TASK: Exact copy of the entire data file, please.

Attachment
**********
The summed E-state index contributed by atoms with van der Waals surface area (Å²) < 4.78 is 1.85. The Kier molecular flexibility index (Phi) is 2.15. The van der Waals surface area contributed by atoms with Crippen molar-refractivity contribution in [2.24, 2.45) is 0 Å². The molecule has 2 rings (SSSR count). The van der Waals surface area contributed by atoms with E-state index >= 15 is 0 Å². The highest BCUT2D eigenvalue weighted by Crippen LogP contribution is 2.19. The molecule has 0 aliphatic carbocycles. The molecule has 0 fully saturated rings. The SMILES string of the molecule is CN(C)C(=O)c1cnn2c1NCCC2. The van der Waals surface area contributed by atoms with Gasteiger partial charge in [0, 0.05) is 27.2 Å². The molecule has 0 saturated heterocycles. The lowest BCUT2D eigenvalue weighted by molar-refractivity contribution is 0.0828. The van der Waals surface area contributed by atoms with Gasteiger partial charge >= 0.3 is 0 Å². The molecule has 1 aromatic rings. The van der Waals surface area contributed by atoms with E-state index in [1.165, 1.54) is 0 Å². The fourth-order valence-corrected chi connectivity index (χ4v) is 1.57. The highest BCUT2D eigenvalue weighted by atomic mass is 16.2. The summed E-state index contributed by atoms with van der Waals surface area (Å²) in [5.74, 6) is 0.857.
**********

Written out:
The summed E-state index contributed by atoms with van der Waals surface area (Å²) < 4.78 is 1.85. The Kier molecular flexibility index (Phi) is 2.15. The van der Waals surface area contributed by atoms with Crippen molar-refractivity contribution in [2.24, 2.45) is 0 Å². The molecule has 2 rings (SSSR count). The van der Waals surface area contributed by atoms with E-state index >= 15 is 0 Å². The highest BCUT2D eigenvalue weighted by Crippen LogP contribution is 2.19. The molecule has 0 aliphatic carbocycles. The molecule has 0 fully saturated rings. The SMILES string of the molecule is CN(C)C(=O)c1cnn2c1NCCC2. The van der Waals surface area contributed by atoms with Gasteiger partial charge in [0, 0.05) is 27.2 Å². The molecule has 0 saturated heterocycles. The lowest BCUT2D eigenvalue weighted by molar-refractivity contribution is 0.0828. The van der Waals surface area contributed by atoms with Gasteiger partial charge >= 0.3 is 0 Å². The molecule has 1 aromatic rings. The van der Waals surface area contributed by atoms with E-state index in [1.165, 1.54) is 0 Å². The fourth-order valence-corrected chi connectivity index (χ4v) is 1.57. The highest BCUT2D eigenvalue weighted by atomic mass is 16.2. The summed E-state index contributed by atoms with van der Waals surface area (Å²) in [5.74, 6) is 0.857.